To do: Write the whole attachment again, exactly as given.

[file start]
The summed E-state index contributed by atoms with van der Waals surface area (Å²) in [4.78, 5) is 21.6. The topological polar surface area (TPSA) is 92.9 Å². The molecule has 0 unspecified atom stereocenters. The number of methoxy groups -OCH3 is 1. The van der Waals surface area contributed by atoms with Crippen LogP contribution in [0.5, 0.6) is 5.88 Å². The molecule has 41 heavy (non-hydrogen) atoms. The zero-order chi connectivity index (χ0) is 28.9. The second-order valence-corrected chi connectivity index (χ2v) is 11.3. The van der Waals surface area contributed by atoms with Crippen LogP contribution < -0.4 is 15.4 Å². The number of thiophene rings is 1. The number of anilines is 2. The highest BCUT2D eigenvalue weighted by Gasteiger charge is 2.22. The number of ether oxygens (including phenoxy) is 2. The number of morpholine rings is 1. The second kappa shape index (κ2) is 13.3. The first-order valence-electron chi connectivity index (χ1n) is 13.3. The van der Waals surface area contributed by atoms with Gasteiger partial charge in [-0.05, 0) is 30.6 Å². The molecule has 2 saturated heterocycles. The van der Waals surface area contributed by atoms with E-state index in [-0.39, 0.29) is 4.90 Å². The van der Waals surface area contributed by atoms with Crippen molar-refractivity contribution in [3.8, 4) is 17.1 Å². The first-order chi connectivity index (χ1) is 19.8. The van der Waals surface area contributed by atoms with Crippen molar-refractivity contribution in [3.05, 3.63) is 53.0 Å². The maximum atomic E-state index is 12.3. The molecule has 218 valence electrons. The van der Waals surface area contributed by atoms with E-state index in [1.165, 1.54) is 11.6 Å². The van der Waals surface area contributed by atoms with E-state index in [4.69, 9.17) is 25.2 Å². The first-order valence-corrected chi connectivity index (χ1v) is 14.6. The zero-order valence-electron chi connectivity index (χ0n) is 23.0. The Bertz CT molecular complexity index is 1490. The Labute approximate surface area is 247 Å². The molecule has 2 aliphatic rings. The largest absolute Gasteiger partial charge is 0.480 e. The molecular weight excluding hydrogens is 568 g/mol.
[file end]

The summed E-state index contributed by atoms with van der Waals surface area (Å²) in [4.78, 5) is 21.6. The topological polar surface area (TPSA) is 92.9 Å². The molecule has 0 unspecified atom stereocenters. The number of methoxy groups -OCH3 is 1. The van der Waals surface area contributed by atoms with Crippen LogP contribution in [0.5, 0.6) is 5.88 Å². The molecule has 41 heavy (non-hydrogen) atoms. The zero-order chi connectivity index (χ0) is 28.9. The second-order valence-corrected chi connectivity index (χ2v) is 11.3. The van der Waals surface area contributed by atoms with Crippen LogP contribution < -0.4 is 15.4 Å². The number of thiophene rings is 1. The number of anilines is 2. The highest BCUT2D eigenvalue weighted by Gasteiger charge is 2.22. The number of ether oxygens (including phenoxy) is 2. The number of morpholine rings is 1. The second kappa shape index (κ2) is 13.3. The first-order valence-electron chi connectivity index (χ1n) is 13.3. The van der Waals surface area contributed by atoms with Gasteiger partial charge in [-0.05, 0) is 30.6 Å². The molecule has 2 saturated heterocycles. The van der Waals surface area contributed by atoms with E-state index in [-0.39, 0.29) is 4.90 Å². The van der Waals surface area contributed by atoms with Crippen molar-refractivity contribution in [3.8, 4) is 17.1 Å². The first-order chi connectivity index (χ1) is 19.8. The van der Waals surface area contributed by atoms with Crippen molar-refractivity contribution in [3.05, 3.63) is 53.0 Å². The maximum atomic E-state index is 12.3. The molecule has 218 valence electrons. The van der Waals surface area contributed by atoms with E-state index in [1.165, 1.54) is 11.6 Å². The van der Waals surface area contributed by atoms with E-state index in [4.69, 9.17) is 25.2 Å². The first-order valence-corrected chi connectivity index (χ1v) is 14.6. The zero-order valence-electron chi connectivity index (χ0n) is 23.0. The Bertz CT molecular complexity index is 1490. The Labute approximate surface area is 247 Å². The molecule has 2 aliphatic rings. The largest absolute Gasteiger partial charge is 0.480 e. The molecular weight excluding hydrogens is 568 g/mol.